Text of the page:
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Welcome to the CalGRIP Web Site
Please Note: Senate Bill 92 abolished funding for the Office of Gang and Youth Violence Policy (OGYVP). THE OFFICE CLOSED ON DECEMBER 31, 2011.
Questions about the CalGRIP Grant?
The California Emergency Management Agency will administer the FY 2011/12 California Gang Reduction, Intervention and Prevention (CalGRIP) Grant Program. (www.calema.ca.gov)
Other core functions will be assumed by the newly-formed Board of State and Community Corrections (currently the Corrections Standards Authority), effective July 1, 2012.
History of the CalGRIP Initiative
More than 15,000 gang-related homicides were committed in California between 1981 and 2008. Long considered a problem confined to Los Angeles, gangs and gang violence now plague all of California's large and medium-sized cities, and many of its suburbs, towns, and rural areas. The ten cities with the highest homicide rates in this state (2008) include cities such as Richmond, Salinas, Rialto, and Vallejo, and do not include the City of Los Angeles. It is fair to say that California suffers from an epidemic of gang violence that is of statewide dimension. For these reasons, Governor Schwarzenegger and the Legislature established the California Gang Reduction, Intervention and Prevention (CalGRIP) Initiative and the Governor's Office of Gang and Youth Violence Policy.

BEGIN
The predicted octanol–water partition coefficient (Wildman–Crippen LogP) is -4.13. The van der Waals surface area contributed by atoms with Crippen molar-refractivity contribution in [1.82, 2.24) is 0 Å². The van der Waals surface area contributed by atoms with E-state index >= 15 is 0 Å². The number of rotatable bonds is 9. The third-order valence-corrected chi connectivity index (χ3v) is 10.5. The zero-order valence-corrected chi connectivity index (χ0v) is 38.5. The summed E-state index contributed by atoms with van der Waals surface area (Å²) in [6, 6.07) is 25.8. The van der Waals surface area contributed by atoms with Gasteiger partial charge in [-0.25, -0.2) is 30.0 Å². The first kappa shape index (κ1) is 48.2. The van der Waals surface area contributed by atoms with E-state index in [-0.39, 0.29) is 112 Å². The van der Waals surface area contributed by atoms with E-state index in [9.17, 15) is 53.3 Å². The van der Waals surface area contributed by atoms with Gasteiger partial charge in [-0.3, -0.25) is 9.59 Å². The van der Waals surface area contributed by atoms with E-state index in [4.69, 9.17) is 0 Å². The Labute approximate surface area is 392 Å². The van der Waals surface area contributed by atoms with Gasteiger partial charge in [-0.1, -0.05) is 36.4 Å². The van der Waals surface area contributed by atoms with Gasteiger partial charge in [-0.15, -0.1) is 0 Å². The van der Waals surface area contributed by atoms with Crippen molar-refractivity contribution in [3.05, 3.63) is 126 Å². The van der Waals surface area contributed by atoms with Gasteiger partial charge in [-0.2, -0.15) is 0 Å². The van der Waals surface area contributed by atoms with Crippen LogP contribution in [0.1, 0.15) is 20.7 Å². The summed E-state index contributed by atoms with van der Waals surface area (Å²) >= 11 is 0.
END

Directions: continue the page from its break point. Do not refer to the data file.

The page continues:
Until recently, California's primary approach to gang violence was suppression, with sporadic use of prevention and intervention strategies. Law enforcement no longer believes, however, that we can arrest our way out of the problem. The extent and persistence of gang violence allow no other conclusion. Any community that seeks to reduce gang and youth violence must take a strategic, comprehensive, and planned approach. City and county government, law enforcement and business must work with educators and community- and faith-based service providers to take advantage of their broad array of tools and resources. Public and private organizations must invest in strategies and programs that have been proven effective by rigorous evaluations. And in each community, there must be a public official or office that takes responsibility, and is held accountable, for these efforts.
The state's responsibility is to support the work at the local level. Like local communities, however, state government can no longer conduct business as usual. The mission of the CalGRIP iniative is to: 1) bring collaboration to the many state offices working in this field, so that state assistance is more strategic, efficient, and responsive to local needs, and 2) ensure that state resources are employed to obtain the best outcomes possible. To that end, one of OGYVP's first actions was to determine which state offices provided local assistance to cities, counties, and local organizations that was aimed at reducing gang and youth violence, and the extent and nature of that assistance. Through a survey of state agencies, OGYVP learned that in FY 2007-08, 14 offices in eight state agencies or departments distributed approximately $1.5 billion to the local level through 42 funding streams (to view the results of this survey, see Gang and Youth Violence State Program Inventory by Department pdf). Many of these funding streams support similar strategies and target the same youth populations. Clearly, there is an urgent need at the state level to improve collaboration, strategic use of funds, and investments likely to reduce crime and recidivism.